In celebration and in honor of Women’s History Month, the Rowan University Art Gallery will feature The Sister Chapel Exhibit which has been unseen as a collection for almost four decades. This special exhibit opens during Women’s History Month on March 28th and runs until June 30, 2016. The Sister Chapel is a historic collaborative installation featuring the work of 12 women artist “pioneers” at the height of the women’s art movement and first shared in its entirety in a New York exhibit in 1978.
Jo Ann Goldsmith, daughter of artist, Elsa M. Goldsmith will honor and represent her mother’s contribution to the art world and the Feminist Art Movement by participating during the Gallery exhibit opening. On March 31, Rowan University Art Gallery West will host a panel discussion with five of the Sister Chapel contributing artists: Maureen Connor, Martha Edelheit, Diana Kurz, Cynthia Mailman, and Sharon Wybrants.
Art Historian, Andrew Hottle, PhD, is a not only a Professor of Art History at Rowan University, he is the author of a book about the Sister Chapel. This Gallery Exhibit could not have taken place without the tireless efforts of Andrew Hottle, the Executive Director, and the supporting staff of Rowan University Art Gallery.
The Sister Chapel feminist art collaboration was originally conceived by Ilise Greenstein and exhibited in New York in 1978 Andrew Hottle wrote the book, “The Art of the Sister Chapel: Exemplary Women, Visionary Creators and Feminist Collaboration.” This book was dedicated, “For all women remembered or forgotten who have shaped the history of art. ” The Sister Chapel embraced the cooperative spirit of the women’s art movement.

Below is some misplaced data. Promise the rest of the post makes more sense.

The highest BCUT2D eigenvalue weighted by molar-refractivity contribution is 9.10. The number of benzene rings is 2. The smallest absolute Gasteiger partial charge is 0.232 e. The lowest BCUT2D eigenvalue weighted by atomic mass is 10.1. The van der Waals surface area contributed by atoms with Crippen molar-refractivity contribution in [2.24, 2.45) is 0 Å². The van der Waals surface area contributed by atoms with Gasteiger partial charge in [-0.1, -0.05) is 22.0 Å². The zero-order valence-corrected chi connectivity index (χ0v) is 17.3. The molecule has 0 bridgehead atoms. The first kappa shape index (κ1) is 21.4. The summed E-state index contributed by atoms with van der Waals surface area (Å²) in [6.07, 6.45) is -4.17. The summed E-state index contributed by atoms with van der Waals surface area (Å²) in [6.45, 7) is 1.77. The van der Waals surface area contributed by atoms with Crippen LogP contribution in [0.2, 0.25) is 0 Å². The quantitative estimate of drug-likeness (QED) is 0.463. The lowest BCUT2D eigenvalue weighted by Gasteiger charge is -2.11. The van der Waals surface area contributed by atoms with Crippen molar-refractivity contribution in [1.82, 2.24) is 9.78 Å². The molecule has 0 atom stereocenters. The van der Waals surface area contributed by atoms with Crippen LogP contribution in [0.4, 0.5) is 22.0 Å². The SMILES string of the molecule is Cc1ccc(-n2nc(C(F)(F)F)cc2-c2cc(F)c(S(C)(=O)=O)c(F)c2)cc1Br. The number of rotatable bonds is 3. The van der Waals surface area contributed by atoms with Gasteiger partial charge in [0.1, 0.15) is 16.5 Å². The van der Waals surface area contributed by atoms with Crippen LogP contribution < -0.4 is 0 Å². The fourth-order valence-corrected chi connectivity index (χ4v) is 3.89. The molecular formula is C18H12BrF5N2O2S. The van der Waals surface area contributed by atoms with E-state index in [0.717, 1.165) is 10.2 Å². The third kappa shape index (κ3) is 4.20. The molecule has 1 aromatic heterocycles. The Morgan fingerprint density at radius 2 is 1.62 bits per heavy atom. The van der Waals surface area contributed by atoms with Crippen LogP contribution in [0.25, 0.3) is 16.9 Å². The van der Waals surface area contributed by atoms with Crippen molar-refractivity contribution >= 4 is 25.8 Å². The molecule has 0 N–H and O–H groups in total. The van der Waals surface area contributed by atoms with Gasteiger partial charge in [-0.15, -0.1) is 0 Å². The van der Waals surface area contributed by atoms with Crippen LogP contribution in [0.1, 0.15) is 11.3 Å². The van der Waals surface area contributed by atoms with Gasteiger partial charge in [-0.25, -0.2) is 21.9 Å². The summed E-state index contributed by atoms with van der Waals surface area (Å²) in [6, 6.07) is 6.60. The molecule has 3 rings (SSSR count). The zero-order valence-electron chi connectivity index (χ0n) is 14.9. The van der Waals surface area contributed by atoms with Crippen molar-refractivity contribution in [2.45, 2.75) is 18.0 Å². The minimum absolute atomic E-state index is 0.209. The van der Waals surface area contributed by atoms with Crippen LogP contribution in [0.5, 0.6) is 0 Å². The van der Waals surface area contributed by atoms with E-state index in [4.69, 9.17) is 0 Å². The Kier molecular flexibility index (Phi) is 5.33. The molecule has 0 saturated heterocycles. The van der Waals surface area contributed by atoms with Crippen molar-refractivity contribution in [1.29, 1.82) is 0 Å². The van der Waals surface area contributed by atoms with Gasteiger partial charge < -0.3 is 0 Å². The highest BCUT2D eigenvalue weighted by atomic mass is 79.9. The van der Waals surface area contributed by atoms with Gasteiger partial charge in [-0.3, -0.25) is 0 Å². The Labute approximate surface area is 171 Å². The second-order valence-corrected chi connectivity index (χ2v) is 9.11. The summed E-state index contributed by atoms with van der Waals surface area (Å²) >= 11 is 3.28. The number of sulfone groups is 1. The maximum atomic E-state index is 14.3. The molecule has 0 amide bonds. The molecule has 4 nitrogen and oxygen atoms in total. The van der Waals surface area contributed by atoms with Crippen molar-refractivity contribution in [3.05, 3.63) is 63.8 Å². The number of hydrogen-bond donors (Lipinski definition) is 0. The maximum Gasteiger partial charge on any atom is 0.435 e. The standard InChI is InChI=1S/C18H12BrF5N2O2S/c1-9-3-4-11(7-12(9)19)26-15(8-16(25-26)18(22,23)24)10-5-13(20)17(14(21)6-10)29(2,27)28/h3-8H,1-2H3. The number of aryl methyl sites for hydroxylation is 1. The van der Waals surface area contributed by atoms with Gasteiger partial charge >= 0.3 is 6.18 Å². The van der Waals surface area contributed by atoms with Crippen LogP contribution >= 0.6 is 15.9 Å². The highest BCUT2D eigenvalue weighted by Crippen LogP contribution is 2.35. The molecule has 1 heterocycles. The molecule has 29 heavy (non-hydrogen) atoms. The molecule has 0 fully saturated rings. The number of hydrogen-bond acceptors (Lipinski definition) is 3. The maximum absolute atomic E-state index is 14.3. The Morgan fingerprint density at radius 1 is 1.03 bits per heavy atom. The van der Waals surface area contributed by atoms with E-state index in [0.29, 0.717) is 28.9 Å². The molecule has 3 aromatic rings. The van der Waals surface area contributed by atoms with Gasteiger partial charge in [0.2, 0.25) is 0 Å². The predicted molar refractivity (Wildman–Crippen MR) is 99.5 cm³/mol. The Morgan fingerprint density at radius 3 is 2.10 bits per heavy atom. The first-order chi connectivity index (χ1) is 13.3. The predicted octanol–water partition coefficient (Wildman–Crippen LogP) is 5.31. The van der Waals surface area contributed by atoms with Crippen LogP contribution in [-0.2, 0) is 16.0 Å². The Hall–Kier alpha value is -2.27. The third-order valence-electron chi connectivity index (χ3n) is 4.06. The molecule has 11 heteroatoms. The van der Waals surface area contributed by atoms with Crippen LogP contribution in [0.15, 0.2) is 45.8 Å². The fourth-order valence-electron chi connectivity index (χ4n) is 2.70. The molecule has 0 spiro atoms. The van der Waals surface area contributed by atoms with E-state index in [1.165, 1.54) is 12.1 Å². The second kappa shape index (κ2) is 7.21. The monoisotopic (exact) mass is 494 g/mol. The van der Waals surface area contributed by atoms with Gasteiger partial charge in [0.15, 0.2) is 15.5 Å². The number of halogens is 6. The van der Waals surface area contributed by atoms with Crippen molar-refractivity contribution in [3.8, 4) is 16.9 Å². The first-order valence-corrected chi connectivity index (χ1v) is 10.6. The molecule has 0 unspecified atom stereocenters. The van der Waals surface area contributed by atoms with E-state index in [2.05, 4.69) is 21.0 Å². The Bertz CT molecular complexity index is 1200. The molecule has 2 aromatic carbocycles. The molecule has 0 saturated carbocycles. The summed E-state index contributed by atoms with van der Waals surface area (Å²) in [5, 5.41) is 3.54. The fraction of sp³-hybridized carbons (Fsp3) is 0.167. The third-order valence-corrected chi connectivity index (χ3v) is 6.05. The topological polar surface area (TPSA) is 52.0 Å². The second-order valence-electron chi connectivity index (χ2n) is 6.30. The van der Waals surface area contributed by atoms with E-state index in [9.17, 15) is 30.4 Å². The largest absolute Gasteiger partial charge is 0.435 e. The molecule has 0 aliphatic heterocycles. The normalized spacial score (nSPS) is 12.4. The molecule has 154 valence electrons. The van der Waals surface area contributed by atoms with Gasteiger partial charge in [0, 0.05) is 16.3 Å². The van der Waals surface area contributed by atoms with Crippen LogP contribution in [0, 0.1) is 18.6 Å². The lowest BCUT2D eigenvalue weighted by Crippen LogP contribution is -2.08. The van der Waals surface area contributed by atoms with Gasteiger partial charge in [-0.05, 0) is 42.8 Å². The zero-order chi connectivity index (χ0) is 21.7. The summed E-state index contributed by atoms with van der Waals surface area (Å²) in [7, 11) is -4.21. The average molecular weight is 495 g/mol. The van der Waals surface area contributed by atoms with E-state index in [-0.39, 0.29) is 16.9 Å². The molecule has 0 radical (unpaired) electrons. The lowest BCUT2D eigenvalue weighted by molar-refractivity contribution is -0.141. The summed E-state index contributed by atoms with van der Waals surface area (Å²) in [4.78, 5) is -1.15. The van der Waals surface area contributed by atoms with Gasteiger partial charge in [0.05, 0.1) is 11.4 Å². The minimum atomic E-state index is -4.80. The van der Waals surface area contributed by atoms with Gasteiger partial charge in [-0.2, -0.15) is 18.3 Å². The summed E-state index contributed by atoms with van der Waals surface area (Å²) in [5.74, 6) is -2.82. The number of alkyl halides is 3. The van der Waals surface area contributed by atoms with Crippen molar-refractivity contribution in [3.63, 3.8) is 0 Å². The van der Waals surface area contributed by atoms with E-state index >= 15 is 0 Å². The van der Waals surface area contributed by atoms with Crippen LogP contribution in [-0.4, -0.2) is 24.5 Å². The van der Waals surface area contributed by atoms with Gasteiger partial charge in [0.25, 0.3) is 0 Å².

How did the name Sister Chapel come about? By using a nominal pun on Michelangelo’s famous Sistine Chapel ceiling, Ilise Greenstein issued a feminist challenge to the patriarch conceptualization of history. The Sister Chapel was created as a non hierarchical, secular commemoration of female role models. This installation consisted of an eighteen foot abstract ceiling that hung above a circular arrangement of eleven monumental canvases, each depicting the standing figure of a heroic woman-the choice of the subject was left entirely to the creator of each work.
The Sister Chapel artwork created by each of these female artists included contemporary and historical women, deities and conceptual figures. The artists whose work appeared in the Sister Chapel included Elsa M Goldsmith, Alice Neel, May Stevens, Sylvia Sleigh, June Blum, Martha Eldheit, Shirley Gorelick, Betty Holliday, Diana Kurz, Cynthia Mailman, Sharon Wybrants and.Maureen Connor.
Jo Ann Goldsmith, in an interview about her mother, Elsa M Goldsmith, shared, “My mother’s contribution to the Sister Chapel was the monument of ‘Joan of Arc.’ She stands proudly at nine ft. tall and symbolized the soul-searching hopes, fears, and faith of a women radically departed from the traditional female role.”
“My mother was born in 1920, and graduated from the Parsons School of Fine and Applied Art. In Elsa’s career, she worked as a staff illustrator for Newsweek Magazine, and as a lead Industrial Designer for Belle Kogan Associates. Elsa’s industrial designs were used for glass, crystal, ceramics, decorative figures, reproductions of Paul Revere’s silver bowls and even for children’s playgrounds.”
Jo Ann continued to explain, “My mother was committed to Women’s Rights. She was the Chairwoman of the National Association of Women Artists and on the committee for the United Nationals International Women’s Year. She championed for greater participation of women in the world of arts.”
“Elsa M Goldsmith won many honors and awards during her lifetime including The Grand Prix Gold Metal of Honor in 1969; The Eleanor Roosevelt Award for Contribution to Women in the Arts in 1973; and during 1972-1973 her work was featured in the London Arts Museum, Ten One Artist exhibits in museums and cultural centers and four one artist shows in the New York Area. She won 22 major awards from 1972-73 in juried competition shows including seven first place awards for works in oil, etchings, drawings, and watercolors,” shared her daughter, Jo Ann Goldsmith.
“My brother, Cris and I feel blessed to have honored our mother’s wishes by keeping her extensive Human Landscape Art Collection of more than 700 pieces intact. Her works of art are currently located at two University Art Galleries including Rowan University Art Gallery West, and Queensboro Community College Art Gallery known as QCC Art Gallery. We are delighted this event was created to take place during Women’s History Month.”